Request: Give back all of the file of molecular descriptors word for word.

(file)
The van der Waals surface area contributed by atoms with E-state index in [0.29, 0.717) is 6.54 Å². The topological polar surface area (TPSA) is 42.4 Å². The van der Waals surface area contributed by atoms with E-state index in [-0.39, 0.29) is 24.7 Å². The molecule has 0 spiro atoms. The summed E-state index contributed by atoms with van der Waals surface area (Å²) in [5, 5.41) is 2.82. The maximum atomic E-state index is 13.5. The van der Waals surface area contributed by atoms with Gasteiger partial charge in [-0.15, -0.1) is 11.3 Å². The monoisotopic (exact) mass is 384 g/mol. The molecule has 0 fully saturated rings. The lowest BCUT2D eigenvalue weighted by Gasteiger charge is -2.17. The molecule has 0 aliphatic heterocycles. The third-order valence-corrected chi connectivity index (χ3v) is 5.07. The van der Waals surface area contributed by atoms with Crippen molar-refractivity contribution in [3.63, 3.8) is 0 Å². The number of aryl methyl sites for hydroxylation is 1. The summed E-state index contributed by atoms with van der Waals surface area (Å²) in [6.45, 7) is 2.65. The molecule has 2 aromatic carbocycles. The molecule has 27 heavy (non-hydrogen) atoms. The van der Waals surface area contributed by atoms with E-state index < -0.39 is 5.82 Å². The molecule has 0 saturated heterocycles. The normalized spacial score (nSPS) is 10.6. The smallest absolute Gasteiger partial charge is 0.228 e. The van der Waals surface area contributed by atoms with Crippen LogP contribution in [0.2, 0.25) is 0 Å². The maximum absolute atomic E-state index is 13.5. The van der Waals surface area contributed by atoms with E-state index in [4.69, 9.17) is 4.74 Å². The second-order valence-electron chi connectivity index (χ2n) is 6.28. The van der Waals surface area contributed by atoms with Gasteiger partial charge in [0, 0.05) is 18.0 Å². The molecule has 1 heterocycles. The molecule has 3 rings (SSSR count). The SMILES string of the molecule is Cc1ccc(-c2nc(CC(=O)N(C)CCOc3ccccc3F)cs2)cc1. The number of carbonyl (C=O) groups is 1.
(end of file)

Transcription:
The van der Waals surface area contributed by atoms with E-state index in [0.29, 0.717) is 6.54 Å². The topological polar surface area (TPSA) is 42.4 Å². The van der Waals surface area contributed by atoms with E-state index in [-0.39, 0.29) is 24.7 Å². The molecule has 0 spiro atoms. The summed E-state index contributed by atoms with van der Waals surface area (Å²) in [5, 5.41) is 2.82. The maximum atomic E-state index is 13.5. The van der Waals surface area contributed by atoms with Gasteiger partial charge in [-0.15, -0.1) is 11.3 Å². The monoisotopic (exact) mass is 384 g/mol. The molecule has 0 fully saturated rings. The lowest BCUT2D eigenvalue weighted by Gasteiger charge is -2.17. The molecule has 0 aliphatic heterocycles. The third-order valence-corrected chi connectivity index (χ3v) is 5.07. The van der Waals surface area contributed by atoms with Crippen molar-refractivity contribution in [3.63, 3.8) is 0 Å². The number of aryl methyl sites for hydroxylation is 1. The summed E-state index contributed by atoms with van der Waals surface area (Å²) in [6.45, 7) is 2.65. The molecule has 2 aromatic carbocycles. The molecule has 27 heavy (non-hydrogen) atoms. The van der Waals surface area contributed by atoms with E-state index < -0.39 is 5.82 Å². The molecule has 0 saturated heterocycles. The normalized spacial score (nSPS) is 10.6. The smallest absolute Gasteiger partial charge is 0.228 e. The van der Waals surface area contributed by atoms with Crippen LogP contribution in [0.2, 0.25) is 0 Å². The maximum absolute atomic E-state index is 13.5. The van der Waals surface area contributed by atoms with E-state index in [4.69, 9.17) is 4.74 Å². The second-order valence-electron chi connectivity index (χ2n) is 6.28. The van der Waals surface area contributed by atoms with Gasteiger partial charge in [0, 0.05) is 18.0 Å². The molecule has 1 heterocycles. The molecule has 3 rings (SSSR count). The SMILES string of the molecule is Cc1ccc(-c2nc(CC(=O)N(C)CCOc3ccccc3F)cs2)cc1. The number of carbonyl (C=O) groups is 1.